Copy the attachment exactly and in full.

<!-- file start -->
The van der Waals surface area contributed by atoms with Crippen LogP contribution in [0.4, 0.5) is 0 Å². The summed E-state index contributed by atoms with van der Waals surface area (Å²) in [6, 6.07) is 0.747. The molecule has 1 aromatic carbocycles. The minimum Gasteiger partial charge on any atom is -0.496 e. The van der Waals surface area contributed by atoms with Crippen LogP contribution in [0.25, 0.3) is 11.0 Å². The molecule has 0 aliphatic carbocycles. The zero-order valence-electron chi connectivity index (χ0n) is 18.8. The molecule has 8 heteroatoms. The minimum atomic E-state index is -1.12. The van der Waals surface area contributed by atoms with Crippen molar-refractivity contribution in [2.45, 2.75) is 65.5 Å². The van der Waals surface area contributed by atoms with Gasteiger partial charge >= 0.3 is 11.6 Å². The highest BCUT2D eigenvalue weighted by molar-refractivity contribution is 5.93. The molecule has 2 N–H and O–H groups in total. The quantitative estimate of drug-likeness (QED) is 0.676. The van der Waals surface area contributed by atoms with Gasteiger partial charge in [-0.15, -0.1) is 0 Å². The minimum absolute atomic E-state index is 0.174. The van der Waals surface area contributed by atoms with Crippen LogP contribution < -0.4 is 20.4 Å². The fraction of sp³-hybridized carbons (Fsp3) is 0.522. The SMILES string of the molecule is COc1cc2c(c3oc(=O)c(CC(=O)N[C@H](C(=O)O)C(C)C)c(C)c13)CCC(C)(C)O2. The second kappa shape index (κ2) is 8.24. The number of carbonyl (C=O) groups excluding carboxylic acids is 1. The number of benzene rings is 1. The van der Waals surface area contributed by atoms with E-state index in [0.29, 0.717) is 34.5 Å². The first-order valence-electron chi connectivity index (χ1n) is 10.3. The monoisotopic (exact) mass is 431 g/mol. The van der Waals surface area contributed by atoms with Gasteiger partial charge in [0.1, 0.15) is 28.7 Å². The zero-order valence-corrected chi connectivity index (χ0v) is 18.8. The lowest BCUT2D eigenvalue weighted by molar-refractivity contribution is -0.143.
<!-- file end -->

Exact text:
The van der Waals surface area contributed by atoms with Crippen LogP contribution in [0.4, 0.5) is 0 Å². The summed E-state index contributed by atoms with van der Waals surface area (Å²) in [6, 6.07) is 0.747. The molecule has 1 aromatic carbocycles. The minimum Gasteiger partial charge on any atom is -0.496 e. The van der Waals surface area contributed by atoms with Crippen LogP contribution in [0.25, 0.3) is 11.0 Å². The molecule has 0 aliphatic carbocycles. The zero-order valence-electron chi connectivity index (χ0n) is 18.8. The molecule has 8 heteroatoms. The minimum atomic E-state index is -1.12. The van der Waals surface area contributed by atoms with Crippen molar-refractivity contribution in [2.45, 2.75) is 65.5 Å². The van der Waals surface area contributed by atoms with Gasteiger partial charge >= 0.3 is 11.6 Å². The highest BCUT2D eigenvalue weighted by molar-refractivity contribution is 5.93. The molecule has 2 N–H and O–H groups in total. The quantitative estimate of drug-likeness (QED) is 0.676. The van der Waals surface area contributed by atoms with Gasteiger partial charge in [-0.15, -0.1) is 0 Å². The minimum absolute atomic E-state index is 0.174. The van der Waals surface area contributed by atoms with Crippen LogP contribution < -0.4 is 20.4 Å². The fraction of sp³-hybridized carbons (Fsp3) is 0.522. The SMILES string of the molecule is COc1cc2c(c3oc(=O)c(CC(=O)N[C@H](C(=O)O)C(C)C)c(C)c13)CCC(C)(C)O2. The second kappa shape index (κ2) is 8.24. The number of carbonyl (C=O) groups excluding carboxylic acids is 1. The number of benzene rings is 1. The van der Waals surface area contributed by atoms with E-state index in [0.29, 0.717) is 34.5 Å². The first-order valence-electron chi connectivity index (χ1n) is 10.3. The monoisotopic (exact) mass is 431 g/mol. The van der Waals surface area contributed by atoms with Gasteiger partial charge in [0.1, 0.15) is 28.7 Å². The zero-order valence-corrected chi connectivity index (χ0v) is 18.8. The lowest BCUT2D eigenvalue weighted by molar-refractivity contribution is -0.143.